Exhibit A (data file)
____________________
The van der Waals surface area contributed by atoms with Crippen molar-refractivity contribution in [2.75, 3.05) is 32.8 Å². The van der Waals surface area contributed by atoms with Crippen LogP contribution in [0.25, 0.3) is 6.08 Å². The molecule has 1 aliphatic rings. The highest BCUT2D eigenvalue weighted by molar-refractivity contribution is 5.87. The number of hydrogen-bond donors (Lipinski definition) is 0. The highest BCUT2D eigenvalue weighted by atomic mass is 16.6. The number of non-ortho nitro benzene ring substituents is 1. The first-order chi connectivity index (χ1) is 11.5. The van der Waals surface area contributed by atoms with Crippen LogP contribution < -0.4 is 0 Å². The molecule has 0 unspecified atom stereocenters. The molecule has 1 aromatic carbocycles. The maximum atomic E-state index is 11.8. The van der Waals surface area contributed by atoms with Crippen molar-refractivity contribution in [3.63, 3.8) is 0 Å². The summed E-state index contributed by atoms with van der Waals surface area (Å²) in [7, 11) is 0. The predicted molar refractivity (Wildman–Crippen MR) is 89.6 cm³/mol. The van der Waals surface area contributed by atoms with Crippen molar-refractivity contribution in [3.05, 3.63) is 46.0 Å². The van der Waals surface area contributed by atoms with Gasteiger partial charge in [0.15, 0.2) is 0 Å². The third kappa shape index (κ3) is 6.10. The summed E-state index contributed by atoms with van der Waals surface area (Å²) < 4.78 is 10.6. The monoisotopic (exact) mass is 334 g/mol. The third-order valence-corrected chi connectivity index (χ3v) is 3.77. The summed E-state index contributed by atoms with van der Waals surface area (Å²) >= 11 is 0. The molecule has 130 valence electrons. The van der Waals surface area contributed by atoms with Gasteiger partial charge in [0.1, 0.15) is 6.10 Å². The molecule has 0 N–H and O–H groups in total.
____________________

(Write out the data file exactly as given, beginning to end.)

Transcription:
The van der Waals surface area contributed by atoms with Crippen molar-refractivity contribution in [2.75, 3.05) is 32.8 Å². The van der Waals surface area contributed by atoms with Crippen LogP contribution in [0.25, 0.3) is 6.08 Å². The molecule has 1 aliphatic rings. The highest BCUT2D eigenvalue weighted by molar-refractivity contribution is 5.87. The number of hydrogen-bond donors (Lipinski definition) is 0. The highest BCUT2D eigenvalue weighted by atomic mass is 16.6. The number of non-ortho nitro benzene ring substituents is 1. The first-order chi connectivity index (χ1) is 11.5. The van der Waals surface area contributed by atoms with Crippen LogP contribution < -0.4 is 0 Å². The molecule has 0 unspecified atom stereocenters. The molecule has 1 aromatic carbocycles. The maximum atomic E-state index is 11.8. The van der Waals surface area contributed by atoms with Crippen molar-refractivity contribution in [3.63, 3.8) is 0 Å². The summed E-state index contributed by atoms with van der Waals surface area (Å²) in [7, 11) is 0. The predicted molar refractivity (Wildman–Crippen MR) is 89.6 cm³/mol. The van der Waals surface area contributed by atoms with Crippen molar-refractivity contribution in [3.05, 3.63) is 46.0 Å². The van der Waals surface area contributed by atoms with Gasteiger partial charge in [0.15, 0.2) is 0 Å². The third kappa shape index (κ3) is 6.10. The summed E-state index contributed by atoms with van der Waals surface area (Å²) < 4.78 is 10.6. The monoisotopic (exact) mass is 334 g/mol. The third-order valence-corrected chi connectivity index (χ3v) is 3.77. The summed E-state index contributed by atoms with van der Waals surface area (Å²) >= 11 is 0. The molecule has 130 valence electrons. The van der Waals surface area contributed by atoms with Gasteiger partial charge in [0.1, 0.15) is 6.10 Å². The molecule has 0 N–H and O–H groups in total.